Tuesday, May 22, 2012

“......life long quest to bring people together, to achieve understanding.”

Image of the maquette for the monument to the memory of Dr. Martin Luther King, Jr. by Mr. Hayden

Sculptor - Frank Hayden    

Frank Hayden (1934-1988) shared these words during the unveiling of his ten-foot tall sculpture honoring Dr. Martin Luther King Jr. in August 1976. Hayden’s abstract egg shape with arms and hands revealed was met with mixed reactions. It was reported that many in attendance expected a life-size statue of Dr. King. Hayden explained “the shape represents life and growth, and the arms and hands are reaching out for brotherhood.” Inside the egg form are passages from Dr. King's speeches, and there is a bullet hole to commemorate Dr. King's assassination.

Bob Spring remembers several visits to meet with Frank at his studio, and working closely with him on a number of important monuments. "We would receive the plaster models at the foundry and make the negative molds and waxes. 
Frank would come to New York and retouch and approve the waxes. We would review the installation blueprints and confirm the details, to get things right the way Frank wanted them.” Bob remembers a memorial we cast remembering the shooting of two Southern University students that occurred in 1972, and recalls that right away Frank wanted to make a memorial. He created a few  sketches and a maquette and asked Mr. Spring to review and provide an estimate. Due to various delays, the memorial was not dedicated until 1979. Although this was a tragic event Frank created a symbolic, inspirational work titled "Lift Every Voice" to not only memorialize and honor but to encourage the idea of hope too.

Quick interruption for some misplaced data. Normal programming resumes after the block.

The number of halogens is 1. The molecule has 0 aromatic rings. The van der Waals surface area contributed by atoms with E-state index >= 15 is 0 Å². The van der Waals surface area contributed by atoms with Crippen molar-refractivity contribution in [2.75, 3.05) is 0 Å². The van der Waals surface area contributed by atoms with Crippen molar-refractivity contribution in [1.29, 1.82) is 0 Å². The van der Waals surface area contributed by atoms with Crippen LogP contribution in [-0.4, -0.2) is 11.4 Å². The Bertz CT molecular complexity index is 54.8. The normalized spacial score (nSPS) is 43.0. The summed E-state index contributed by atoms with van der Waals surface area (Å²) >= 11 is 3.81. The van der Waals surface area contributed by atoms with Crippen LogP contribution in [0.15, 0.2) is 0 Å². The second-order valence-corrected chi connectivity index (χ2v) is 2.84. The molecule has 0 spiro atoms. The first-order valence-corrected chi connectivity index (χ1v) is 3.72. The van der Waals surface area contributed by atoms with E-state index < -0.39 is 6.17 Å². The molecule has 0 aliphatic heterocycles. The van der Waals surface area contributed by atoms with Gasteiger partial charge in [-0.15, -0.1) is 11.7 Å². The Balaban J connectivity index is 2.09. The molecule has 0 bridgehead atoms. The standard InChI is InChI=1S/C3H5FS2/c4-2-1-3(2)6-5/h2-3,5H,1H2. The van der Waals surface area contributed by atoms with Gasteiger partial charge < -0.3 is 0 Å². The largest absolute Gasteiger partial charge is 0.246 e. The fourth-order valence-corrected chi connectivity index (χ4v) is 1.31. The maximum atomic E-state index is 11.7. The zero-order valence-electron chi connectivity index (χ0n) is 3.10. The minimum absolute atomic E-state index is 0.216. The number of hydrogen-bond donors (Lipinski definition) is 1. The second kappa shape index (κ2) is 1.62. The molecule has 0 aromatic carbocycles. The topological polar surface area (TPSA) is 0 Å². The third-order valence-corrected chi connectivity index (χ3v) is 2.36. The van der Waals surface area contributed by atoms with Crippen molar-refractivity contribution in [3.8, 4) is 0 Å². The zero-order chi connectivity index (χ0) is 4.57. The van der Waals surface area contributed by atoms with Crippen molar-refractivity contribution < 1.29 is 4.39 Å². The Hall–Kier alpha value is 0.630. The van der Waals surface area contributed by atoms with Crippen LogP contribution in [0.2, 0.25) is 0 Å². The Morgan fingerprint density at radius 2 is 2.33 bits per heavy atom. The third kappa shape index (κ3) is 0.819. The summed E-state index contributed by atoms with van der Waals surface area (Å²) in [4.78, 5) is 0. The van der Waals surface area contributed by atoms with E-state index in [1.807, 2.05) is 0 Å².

In 1985 Frank Hayden became Southern University’s first distinguished professor. He had been at the Baton Rouge, Louisiana University’s art department since 1961 following his 1957 graduation from Xavier University in New Orleans, and a master in fine art degree from Notre Dame University where he studied with Ivan Mestrovic. Frank also traveled to Munich, Germany on a Fulbright Fellowship and attended the Royal Academy of Fine Arts in Copenhagen, Denmark

"It was incredibly difficult to receive the news of Frank's death. We had shared a number of working experiences and became friends too. I will never forget his hospitality during my visits to New Orleans and taking me to the Latin Quarter for the first time, where I had a huge platter of crawfish. His mentally ill son tragically shot him at the age of 52. I cannot help but believe we had many more years of working together and he had so much more to offer all of us. He was always a modest man but I can tell you that to know him, you would simply be inspired," says Mr. Spring.

-Excerpt from an extensive recorded conversation of Mr. Bob Spring and Patricia Bradshaw, 2012

-Written and edited by Jeffrey Spring

Please contact the Modern Art Foundry office with inquires about contracted services of Mr. Spring. He is available for consultations and lectures.